Abrams wanted to establish the Poe-Finn connection early on.
One common motif in the commentary is how much the film was shaped by reshoots and post-production changes, including a sequence that sets up the close connection of Finn (John Boyega) and Poe. “It’s an idea that came during reshoots to have Poe be responsible for the death that causes Finn’s breakdown,” meaning Poe takes the fatal blaster shot that fells the trooper who marks FN-2187 with a bloody handprint.

Rey’s magic muffin wasn’t edible.
The puffy blue pastry known as “portion bread” was, per Abrams, an inflatable bladder, filled by a hidden tube. Yum!

The Star Destroyer hangar pulled double duty.
The interior bay was actual size, and when you build something that large, you have to get your money’s worth. Abrams reveals the hangar was the same set used for portions of Starkiller Base. Similarly, the corridors of the Star Destroyer and Starkiller Base were all one set, which Abrams redressed and shot from different angles to pass for different locations.

Abrams got a little help from his friends.
Steven Spielberg, Lucas’s confidant and Abrams’s mentor (or as he puts it on the commentary track, “my ally and partner in crime”), made a few creative suggestions that wound up in the film. Spielberg was the one who suggested the remains of Finn and Poe’s crashed TIE fighter explode as it gets pulled into the sands of Jakku (the explosion, like most of the pyrotechnics, was done practically).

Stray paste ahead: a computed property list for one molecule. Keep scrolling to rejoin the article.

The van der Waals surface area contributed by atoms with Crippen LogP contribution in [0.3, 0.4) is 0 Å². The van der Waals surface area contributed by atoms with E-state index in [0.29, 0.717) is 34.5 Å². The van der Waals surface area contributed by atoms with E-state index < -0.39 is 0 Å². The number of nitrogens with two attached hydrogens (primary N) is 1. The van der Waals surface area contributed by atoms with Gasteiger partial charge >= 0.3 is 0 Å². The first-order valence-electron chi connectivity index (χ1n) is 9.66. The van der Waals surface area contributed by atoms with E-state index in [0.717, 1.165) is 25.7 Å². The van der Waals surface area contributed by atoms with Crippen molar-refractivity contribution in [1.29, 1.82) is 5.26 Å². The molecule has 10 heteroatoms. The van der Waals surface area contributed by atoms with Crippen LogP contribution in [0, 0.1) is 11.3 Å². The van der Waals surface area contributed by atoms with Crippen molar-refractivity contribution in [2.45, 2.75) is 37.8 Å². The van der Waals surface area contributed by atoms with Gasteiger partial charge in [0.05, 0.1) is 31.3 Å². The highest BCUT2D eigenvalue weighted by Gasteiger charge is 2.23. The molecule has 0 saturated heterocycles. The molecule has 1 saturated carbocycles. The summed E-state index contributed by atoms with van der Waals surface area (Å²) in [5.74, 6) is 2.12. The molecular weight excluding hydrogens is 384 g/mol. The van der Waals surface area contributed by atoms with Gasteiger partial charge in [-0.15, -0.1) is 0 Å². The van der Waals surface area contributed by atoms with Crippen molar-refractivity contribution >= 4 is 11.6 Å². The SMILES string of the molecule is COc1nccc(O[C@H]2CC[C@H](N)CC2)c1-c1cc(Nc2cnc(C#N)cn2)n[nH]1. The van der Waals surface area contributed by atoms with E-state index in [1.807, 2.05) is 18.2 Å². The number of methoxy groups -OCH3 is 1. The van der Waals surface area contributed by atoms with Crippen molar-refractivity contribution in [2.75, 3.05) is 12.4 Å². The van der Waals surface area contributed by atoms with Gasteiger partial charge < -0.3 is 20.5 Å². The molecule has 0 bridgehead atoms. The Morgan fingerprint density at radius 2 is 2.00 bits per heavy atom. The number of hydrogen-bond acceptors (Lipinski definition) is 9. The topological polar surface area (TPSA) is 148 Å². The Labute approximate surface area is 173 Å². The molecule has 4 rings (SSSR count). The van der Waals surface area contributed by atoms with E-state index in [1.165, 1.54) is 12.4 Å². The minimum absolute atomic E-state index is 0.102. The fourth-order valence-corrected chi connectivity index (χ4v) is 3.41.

Related: ‘The Force Awakens’ Ultimate FAQ

For the climactic lightsaber duel between Rey (Daisy Ridley) and Ren, Spielberg said, “What if trees were falling while they were fighting.” Abrams thought it was a cool idea, but the since the scene was already shot, he decided to add them digitally. The duel also featured a shot recommended by director Ava DuVernay (Selma) while watching a rough cut. She said that Rey should have a “kick-ass moment,” leading Abrams to insert a brief shot during reshoots.

And we can thank Pixar boss John Lasseter for one of the film’s signature scenes. “He really suggested giving BB-8 as much physical comedy as possible. And if you see the Pixar movies, you see just how brilliant that works for them. So this idea of the thumbs-up was inspired by that conversation with John.”

Abrams explains the death and life of Poe Dameron.
As we’ve noted before, Poe Dameron was supposed to have died in the TIE crash, but Oscar Isaac wasn’t too keen on having another of his movie characters fail to make it out alive. A fellow producer reminded Abrams that Poe had lived in an earlier draft of the screenplay, so Abrams decided to revert to the “feel-good” story and bring back Poe for the third act.

How many crew members does it take to tame a Happabore?